The first part of the second premise states that if believers are rewarded for their belief then it is unfair for only a specific group of people to receive more evidence than others. For example, the Jews who lived in Jesus' time were able to witness miracles and stand in Jesus' presence. It would be easy for them to believe. By contrast, people today are given no more evidence than an internally inconsistent book of questionable origin and authorship. It is argued that it is harder for people to believe today, given less evidence, than it was for people thousands of years ago. While people currently living must muddle through this tortuous mess if they are to arrive at the correct conclusion for salvation, that same conclusion was effortless for Jesus' contemporaries, those who were witnesses to his life and his ministry.

Historicity of the Bible aside, this portion of the argument makes several assumptions which are entirely inaccurate. First, the claim is that those living in the time of Christ found it easy to believe. This is simply false.

For example, the Pharisees stood in Christ's presence, heard His teachings first-hand, witnessed almost all of His miracles, and still they did not believe. Even many of the believers fell away when He refused to do more miracles or because the doctrine became too difficult to understand or follow (John 6:26,36,66). Even Judas, one of the Apostles, was not able to follow the witness he received. It is more than clear from even a perfunctory reading of scripture that witnessing miracles, walking with Christ, or hearing his teachings first-hand is absolutely no guarantee that the witness will develop faith as a result of that which is witnessed.

This leads to the second point, that we have less evidence today. Regarding the true source of faith, Christ teaches in Matthew 16:15-17,
“15He saith unto them, But whom say ye that I am?
16And Simon Peter answered and said, Thou art the Christ, the Son of the living God.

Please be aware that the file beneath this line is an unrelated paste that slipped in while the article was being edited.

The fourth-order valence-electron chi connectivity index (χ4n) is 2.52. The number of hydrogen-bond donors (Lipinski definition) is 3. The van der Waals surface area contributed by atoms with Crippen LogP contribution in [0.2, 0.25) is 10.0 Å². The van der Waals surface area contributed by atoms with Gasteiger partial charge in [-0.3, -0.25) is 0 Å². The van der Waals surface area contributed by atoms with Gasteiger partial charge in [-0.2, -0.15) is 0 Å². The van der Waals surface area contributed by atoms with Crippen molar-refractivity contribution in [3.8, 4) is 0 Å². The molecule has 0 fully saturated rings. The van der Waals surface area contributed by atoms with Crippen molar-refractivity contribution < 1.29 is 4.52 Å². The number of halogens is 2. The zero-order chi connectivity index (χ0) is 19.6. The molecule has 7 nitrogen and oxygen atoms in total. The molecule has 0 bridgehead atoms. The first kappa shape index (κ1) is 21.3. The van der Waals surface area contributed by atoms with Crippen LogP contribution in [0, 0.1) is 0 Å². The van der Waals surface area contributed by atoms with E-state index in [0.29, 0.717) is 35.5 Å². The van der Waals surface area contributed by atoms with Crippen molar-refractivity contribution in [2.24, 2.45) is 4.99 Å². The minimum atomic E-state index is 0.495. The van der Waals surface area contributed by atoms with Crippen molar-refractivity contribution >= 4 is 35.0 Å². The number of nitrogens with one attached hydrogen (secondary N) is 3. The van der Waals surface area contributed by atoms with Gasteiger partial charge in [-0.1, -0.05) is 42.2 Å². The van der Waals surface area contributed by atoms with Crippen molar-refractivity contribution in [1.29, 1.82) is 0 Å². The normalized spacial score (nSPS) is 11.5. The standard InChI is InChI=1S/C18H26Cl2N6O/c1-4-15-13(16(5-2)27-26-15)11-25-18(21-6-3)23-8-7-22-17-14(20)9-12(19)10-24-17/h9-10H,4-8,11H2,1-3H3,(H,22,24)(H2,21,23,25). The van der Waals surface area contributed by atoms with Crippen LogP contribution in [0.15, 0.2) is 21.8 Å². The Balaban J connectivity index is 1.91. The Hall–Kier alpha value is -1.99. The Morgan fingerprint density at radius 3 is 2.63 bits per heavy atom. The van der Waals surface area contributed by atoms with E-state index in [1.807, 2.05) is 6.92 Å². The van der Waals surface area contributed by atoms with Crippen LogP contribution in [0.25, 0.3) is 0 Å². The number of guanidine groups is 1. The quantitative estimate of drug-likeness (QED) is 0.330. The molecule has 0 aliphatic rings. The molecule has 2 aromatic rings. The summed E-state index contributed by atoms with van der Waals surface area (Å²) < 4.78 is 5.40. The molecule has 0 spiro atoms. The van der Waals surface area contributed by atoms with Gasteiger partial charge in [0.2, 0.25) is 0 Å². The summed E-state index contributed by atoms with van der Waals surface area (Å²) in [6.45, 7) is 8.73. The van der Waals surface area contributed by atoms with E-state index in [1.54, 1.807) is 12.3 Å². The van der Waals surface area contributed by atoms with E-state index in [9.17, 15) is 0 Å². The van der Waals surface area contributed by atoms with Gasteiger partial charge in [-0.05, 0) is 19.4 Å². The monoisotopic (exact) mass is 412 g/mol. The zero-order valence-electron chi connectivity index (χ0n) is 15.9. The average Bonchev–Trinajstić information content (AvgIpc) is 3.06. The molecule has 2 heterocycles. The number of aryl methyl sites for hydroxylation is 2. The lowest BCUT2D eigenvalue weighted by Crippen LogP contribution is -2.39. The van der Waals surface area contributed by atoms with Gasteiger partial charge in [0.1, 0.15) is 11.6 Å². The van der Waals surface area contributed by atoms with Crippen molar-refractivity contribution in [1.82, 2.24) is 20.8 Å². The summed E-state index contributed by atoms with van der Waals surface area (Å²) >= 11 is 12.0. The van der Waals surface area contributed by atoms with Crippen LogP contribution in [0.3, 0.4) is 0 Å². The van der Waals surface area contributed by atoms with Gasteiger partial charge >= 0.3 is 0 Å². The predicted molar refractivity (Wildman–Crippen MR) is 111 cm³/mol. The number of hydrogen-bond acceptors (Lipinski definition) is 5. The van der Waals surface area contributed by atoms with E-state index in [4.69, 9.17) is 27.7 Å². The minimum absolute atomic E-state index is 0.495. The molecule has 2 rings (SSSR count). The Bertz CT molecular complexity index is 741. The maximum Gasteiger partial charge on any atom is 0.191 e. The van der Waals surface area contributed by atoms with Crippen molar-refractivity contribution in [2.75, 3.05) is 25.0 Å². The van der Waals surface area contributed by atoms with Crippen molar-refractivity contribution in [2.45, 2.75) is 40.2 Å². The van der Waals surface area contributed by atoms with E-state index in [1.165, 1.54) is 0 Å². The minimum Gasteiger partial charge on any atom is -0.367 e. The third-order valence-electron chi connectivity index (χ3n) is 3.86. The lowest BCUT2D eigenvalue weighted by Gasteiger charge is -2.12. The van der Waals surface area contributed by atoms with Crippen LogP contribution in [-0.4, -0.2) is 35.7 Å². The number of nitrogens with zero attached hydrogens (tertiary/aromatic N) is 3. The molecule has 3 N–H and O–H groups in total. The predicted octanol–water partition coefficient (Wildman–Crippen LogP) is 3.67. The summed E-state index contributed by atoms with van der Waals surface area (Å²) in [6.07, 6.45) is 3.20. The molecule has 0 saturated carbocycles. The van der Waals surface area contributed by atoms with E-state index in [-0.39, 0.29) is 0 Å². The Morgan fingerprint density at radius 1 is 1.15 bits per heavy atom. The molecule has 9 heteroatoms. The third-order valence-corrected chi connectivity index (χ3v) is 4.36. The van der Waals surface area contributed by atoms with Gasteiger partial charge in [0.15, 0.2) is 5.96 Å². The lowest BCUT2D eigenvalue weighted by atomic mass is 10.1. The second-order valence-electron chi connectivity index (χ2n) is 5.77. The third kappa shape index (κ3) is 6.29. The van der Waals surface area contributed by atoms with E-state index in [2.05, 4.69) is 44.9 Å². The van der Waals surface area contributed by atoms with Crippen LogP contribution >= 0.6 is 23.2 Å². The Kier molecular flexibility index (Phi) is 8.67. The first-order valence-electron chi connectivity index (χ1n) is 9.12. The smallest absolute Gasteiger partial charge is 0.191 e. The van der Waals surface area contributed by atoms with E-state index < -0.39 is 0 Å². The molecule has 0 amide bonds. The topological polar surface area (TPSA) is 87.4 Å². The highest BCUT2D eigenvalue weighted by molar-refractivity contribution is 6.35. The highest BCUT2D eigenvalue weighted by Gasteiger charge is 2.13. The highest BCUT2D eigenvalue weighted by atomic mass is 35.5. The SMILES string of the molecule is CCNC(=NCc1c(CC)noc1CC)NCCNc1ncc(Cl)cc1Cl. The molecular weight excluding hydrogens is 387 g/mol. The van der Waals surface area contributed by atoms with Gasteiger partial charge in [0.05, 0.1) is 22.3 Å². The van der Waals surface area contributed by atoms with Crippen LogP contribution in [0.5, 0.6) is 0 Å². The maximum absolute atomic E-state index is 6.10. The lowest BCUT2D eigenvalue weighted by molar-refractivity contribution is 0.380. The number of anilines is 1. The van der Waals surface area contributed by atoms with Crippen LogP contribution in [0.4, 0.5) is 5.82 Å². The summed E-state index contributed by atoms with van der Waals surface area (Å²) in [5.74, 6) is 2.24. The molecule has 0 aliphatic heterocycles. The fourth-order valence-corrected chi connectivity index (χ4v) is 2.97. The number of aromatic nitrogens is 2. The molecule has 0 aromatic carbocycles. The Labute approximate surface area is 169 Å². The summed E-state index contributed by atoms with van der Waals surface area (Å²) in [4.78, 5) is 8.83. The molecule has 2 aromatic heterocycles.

17And Jesus answered and said unto him, Blessed art thou, Simon Bar-jona: for flesh and blood hath not revealed it unto thee, but my Father which is in heaven.”

By this He means that Simon did not arrive at this conclusion because of things that he had seen with his eyes, or heard with his ears, but that faith comes through the witness of the Holy Ghost, often referred to as Religious Experience. Paul also teaches this, in 1 Cor 12:3, when he taught that knowledge that Jesus is the Christ comes through the Holy Ghost.

If faith is developed not through witnessing miracles or seeing Christ first-hand, but through the individual testimony of the Holy Ghost, then we have no less evidence today than was available in the time of Christ. It may be true that there are less miracles, or at least less ostentatious miracles, but if one's apparent ability to break the laws of physics at will did lead to faith, then I suspect David Blaine and Chris Angel would have founded their own churches long ago. In fact, in today's environment of science and technology, I suspect most legitimate miracles would be quickly dismissed as some kind of illusion or otherwise explained away. Miracles do not produce faith, but they would be less effective today than ever.

Non-belief is Punished

Not only would it be unfair of God to give one nation more evidence than any other, the argument also states that it would be unfair to punish other nations when they were set at a disadvantage by having less revelation. For example, if Christianity is the correct religion, then generation after generation - dozens of indigenous cultures, thousands of tribes, millions and millions of people - in North, Central and South America, in Europe, in Africa, in Asia, in Australia and Indonesia - all lived and died in total, tragic ignorance of the one true god, without ever being given a chance to know the love of Jesus or hear about the sacrifice he made. This holds true both for those people who lived before Jesus as well as those who lived during or after his time but before missionaries arrived there. They were never told about the Bible, never got to witness or benefit from any miracles, and never even had one single prophet raised up from among their number. Why did God neglect these people?